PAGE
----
Re: Current trends in Authoring Tools?

Subject: Re: Current trends in Authoring Tools?
From: ct <straylightsghost -at- gmail -dot- com>
To: techwr-l -at- lists -dot- techwr-l -dot- com
Date: Thu, 8 Feb 2007 13:02:39 -0700 need to brawl. I see your point. We're just looking from
different mountain tops.


Perhaps we should all define what type of writing we do before we
fight over the tools. Hmmm...


On 2/8/07, Ned Bedinger <doc -at- edwordsmith -dot- com> wrote:

ct wrote:
> The main tool? Skill and Talent. Everything else can be learned.
> I'm REALLY going to PO a few people here...ready?

You're right. But now I'm REALLY REALLY going to PO a few. Brace
yourself, laddie.

> FrameMaker? RoboHelp? NOT brain surgery. 80% of what needs to be
> done can be learned in a good weekend of sit-down, hands on study.

Like you, I agree that learning a documentation tool is something most
of us could do independently while ramping up on a project. Why do so
many recruiters and hiring managers have a cow when good candidates,
when asked directly, reveal that they don't have the exact tool experience?

> Will knowing these programs a Tech Writer make?

No, but knowing the tools AND the audience might.

> No.
> Command of the language at hand? Be that language English, Chinese,
> Hebrew, Pig Latin...THAT, my friends is what makes us Technical
> Writers.

I suppose you could define tech writers that way, but I like a more
functional definition that respects the need also for fluent cognitive
language skills. You might have touched on this as "skills and talent"
but it deserves some explict airing as a tech writing thing: I'm
talking about the sketchy language skills that tech writers use to make
information readily translatable into the user's mentalese. Cognitive
language skills are the skills that make a writer someone who can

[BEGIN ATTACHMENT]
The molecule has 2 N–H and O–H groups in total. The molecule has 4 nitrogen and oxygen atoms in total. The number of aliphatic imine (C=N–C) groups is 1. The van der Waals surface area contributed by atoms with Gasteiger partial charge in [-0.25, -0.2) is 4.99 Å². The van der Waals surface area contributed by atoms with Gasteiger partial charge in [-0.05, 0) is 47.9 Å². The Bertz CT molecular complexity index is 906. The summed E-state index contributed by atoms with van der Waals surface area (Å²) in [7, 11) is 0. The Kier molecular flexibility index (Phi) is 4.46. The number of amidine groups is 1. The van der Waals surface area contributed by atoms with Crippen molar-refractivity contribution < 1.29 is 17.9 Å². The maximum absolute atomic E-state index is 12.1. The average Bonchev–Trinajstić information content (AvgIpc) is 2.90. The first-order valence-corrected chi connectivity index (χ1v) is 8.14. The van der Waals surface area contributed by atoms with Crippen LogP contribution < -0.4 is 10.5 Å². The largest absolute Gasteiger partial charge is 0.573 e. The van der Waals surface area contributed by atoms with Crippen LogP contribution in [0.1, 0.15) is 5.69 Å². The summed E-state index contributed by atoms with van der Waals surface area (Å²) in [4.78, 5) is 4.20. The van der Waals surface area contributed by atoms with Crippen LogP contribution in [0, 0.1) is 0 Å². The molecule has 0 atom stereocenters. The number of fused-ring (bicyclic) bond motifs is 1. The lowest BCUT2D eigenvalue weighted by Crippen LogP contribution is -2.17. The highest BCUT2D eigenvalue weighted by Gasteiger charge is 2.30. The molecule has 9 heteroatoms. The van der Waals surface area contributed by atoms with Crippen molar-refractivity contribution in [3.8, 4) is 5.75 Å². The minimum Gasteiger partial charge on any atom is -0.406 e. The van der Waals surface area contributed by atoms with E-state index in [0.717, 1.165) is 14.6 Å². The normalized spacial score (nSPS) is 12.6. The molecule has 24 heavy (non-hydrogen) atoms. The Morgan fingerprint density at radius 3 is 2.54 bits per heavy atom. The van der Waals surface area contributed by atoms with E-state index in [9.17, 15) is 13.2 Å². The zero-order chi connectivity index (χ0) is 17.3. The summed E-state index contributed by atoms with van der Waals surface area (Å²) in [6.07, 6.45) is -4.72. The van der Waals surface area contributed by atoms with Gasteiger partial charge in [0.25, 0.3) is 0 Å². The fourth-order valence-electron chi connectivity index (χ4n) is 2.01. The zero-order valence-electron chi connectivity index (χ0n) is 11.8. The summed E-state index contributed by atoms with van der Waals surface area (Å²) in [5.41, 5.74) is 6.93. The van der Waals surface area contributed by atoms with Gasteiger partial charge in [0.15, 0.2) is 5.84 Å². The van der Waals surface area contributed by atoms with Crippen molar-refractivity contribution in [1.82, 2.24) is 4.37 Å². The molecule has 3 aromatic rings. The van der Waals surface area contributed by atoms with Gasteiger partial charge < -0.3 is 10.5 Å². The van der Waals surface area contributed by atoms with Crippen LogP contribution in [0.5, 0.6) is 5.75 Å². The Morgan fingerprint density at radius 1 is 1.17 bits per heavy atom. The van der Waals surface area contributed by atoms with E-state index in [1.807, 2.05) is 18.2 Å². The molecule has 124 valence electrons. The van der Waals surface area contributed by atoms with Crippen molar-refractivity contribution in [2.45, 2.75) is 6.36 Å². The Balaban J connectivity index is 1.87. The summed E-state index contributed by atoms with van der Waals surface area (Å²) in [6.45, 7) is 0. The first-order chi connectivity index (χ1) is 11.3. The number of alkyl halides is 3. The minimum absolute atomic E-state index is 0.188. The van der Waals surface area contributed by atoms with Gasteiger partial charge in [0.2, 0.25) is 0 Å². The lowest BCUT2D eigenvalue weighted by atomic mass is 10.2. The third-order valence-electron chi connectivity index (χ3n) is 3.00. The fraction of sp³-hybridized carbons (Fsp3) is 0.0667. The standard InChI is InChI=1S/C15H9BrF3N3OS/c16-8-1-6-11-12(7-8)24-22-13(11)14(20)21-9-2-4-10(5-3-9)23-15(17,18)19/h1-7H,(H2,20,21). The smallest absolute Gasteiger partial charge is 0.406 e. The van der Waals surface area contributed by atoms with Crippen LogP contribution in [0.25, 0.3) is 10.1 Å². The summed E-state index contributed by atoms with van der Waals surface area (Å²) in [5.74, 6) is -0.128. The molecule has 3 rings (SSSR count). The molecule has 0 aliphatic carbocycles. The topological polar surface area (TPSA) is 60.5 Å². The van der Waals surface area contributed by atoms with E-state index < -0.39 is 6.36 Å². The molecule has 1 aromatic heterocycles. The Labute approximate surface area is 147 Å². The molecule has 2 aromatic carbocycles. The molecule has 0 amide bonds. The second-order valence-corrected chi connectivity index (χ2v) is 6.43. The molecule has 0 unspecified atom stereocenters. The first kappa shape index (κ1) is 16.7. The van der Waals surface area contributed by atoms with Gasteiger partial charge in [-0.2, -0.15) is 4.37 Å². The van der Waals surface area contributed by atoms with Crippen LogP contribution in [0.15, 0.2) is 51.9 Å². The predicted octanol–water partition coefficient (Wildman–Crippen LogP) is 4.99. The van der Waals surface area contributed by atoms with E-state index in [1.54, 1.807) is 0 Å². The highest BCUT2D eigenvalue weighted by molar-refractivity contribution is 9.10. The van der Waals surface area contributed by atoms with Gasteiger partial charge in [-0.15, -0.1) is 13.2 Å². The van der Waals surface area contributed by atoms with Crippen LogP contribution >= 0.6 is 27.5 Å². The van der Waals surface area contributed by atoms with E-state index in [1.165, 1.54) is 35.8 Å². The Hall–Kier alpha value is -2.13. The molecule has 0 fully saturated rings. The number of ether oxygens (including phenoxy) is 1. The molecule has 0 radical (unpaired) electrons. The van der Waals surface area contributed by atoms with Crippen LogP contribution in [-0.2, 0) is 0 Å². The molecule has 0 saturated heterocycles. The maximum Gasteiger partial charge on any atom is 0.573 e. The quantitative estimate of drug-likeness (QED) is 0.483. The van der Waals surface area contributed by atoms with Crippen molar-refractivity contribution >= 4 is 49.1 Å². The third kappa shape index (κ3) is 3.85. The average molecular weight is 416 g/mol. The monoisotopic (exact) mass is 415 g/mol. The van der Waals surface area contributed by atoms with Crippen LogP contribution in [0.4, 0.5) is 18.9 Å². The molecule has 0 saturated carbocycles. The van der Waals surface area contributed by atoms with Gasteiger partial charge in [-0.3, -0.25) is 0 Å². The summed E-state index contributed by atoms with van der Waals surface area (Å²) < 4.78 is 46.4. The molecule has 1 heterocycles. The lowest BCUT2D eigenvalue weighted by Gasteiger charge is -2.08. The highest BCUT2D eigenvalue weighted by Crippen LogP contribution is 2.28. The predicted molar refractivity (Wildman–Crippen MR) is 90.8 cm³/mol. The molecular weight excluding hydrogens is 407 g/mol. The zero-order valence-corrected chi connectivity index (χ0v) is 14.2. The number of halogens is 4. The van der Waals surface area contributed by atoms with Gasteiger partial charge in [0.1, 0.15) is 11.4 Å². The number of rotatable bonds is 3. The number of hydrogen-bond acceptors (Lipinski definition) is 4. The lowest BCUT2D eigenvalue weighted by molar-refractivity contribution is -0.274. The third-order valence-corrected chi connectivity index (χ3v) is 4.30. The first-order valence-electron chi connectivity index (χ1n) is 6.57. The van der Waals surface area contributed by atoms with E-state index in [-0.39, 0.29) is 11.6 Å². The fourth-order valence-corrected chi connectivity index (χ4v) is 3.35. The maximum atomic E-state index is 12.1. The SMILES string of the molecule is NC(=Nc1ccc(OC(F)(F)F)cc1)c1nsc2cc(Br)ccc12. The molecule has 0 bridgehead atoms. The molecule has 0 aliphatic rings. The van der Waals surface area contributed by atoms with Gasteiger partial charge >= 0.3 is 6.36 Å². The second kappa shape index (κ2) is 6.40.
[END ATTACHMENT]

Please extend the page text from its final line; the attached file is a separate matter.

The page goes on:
capture and present good technical information to someone who will
recognize it for what it is. Compare that to a well-written document
that contains all the necessary information, but users' eyes glaze over
at the sight of it.

If you accept my definition, then you'll allow, as technical writers,
some pretty marginal writers who flout really good English. For me, at
least, I think that this acceptance is a foregone conclusion. Before
someone throws a chair, consider the following example.

A Case in point: SMEs and engineers who are writing for their peers.
We (titled tech writers) read what they've written, our jaw drops so
hard it breaks the spring, and we wonder how anyone could ever follow
what is written. We're absolutely certain that we can improve it, and
that no one could take the right meaning from it as is. But the authors
of such material know their audience, and through bad writing, they can
transfer knowledge efficiently and effectively to them. May the gods
hinder me in my progress if I am wrong: they are technical writers. I
wouldn't even bother to distinguish between Technical Writer and
technical writer--they're doing what we're supposed to be able to do,
and that's why companies can sneak by without technical writers.

OK, brawl on if you wanna.

Ned Bedinger
doc -at- edwordsmith -dot- com

"Loyalty to petrified opinion never yet broke a chain or freed a human
soul in this world--and never will."

Mark Twain

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Current trends in Authoring Tools?: From: ct
Re: Current trends in Authoring Tools?: From: Joe Malin
Re: Current trends in Authoring Tools?: From: ct
Re: Current trends in Authoring Tools?: From: Ned Bedinger

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